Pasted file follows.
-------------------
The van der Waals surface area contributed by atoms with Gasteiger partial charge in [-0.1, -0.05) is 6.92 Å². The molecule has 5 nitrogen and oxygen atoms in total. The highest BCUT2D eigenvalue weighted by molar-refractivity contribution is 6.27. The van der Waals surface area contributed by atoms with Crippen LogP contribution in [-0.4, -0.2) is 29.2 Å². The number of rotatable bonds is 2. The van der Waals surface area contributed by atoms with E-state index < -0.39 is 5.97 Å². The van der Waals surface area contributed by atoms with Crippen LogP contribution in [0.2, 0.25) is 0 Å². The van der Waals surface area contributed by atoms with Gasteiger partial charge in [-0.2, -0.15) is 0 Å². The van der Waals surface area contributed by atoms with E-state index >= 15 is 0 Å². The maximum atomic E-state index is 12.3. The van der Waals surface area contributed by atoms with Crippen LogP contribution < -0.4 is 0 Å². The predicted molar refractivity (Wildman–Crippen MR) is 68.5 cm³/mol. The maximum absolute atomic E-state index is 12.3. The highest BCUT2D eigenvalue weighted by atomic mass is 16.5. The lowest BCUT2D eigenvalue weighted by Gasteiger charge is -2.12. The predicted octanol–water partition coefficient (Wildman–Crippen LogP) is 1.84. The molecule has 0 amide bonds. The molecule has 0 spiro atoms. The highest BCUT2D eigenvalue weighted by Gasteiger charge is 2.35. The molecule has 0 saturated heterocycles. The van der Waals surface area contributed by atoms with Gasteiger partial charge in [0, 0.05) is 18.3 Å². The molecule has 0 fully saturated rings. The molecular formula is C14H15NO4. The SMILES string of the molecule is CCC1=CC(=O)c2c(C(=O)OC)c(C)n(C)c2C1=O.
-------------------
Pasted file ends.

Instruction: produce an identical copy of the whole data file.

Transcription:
The van der Waals surface area contributed by atoms with Gasteiger partial charge in [-0.1, -0.05) is 6.92 Å². The molecule has 5 nitrogen and oxygen atoms in total. The highest BCUT2D eigenvalue weighted by molar-refractivity contribution is 6.27. The van der Waals surface area contributed by atoms with Crippen LogP contribution in [-0.4, -0.2) is 29.2 Å². The number of rotatable bonds is 2. The van der Waals surface area contributed by atoms with E-state index < -0.39 is 5.97 Å². The van der Waals surface area contributed by atoms with Crippen LogP contribution in [0.2, 0.25) is 0 Å². The van der Waals surface area contributed by atoms with Gasteiger partial charge in [-0.2, -0.15) is 0 Å². The van der Waals surface area contributed by atoms with E-state index >= 15 is 0 Å². The maximum atomic E-state index is 12.3. The van der Waals surface area contributed by atoms with Crippen LogP contribution < -0.4 is 0 Å². The predicted molar refractivity (Wildman–Crippen MR) is 68.5 cm³/mol. The maximum absolute atomic E-state index is 12.3. The highest BCUT2D eigenvalue weighted by atomic mass is 16.5. The lowest BCUT2D eigenvalue weighted by Gasteiger charge is -2.12. The predicted octanol–water partition coefficient (Wildman–Crippen LogP) is 1.84. The molecule has 0 amide bonds. The molecule has 0 spiro atoms. The highest BCUT2D eigenvalue weighted by Gasteiger charge is 2.35. The molecule has 0 saturated heterocycles. The van der Waals surface area contributed by atoms with Gasteiger partial charge in [0, 0.05) is 18.3 Å². The molecule has 0 fully saturated rings. The molecular formula is C14H15NO4. The SMILES string of the molecule is CCC1=CC(=O)c2c(C(=O)OC)c(C)n(C)c2C1=O.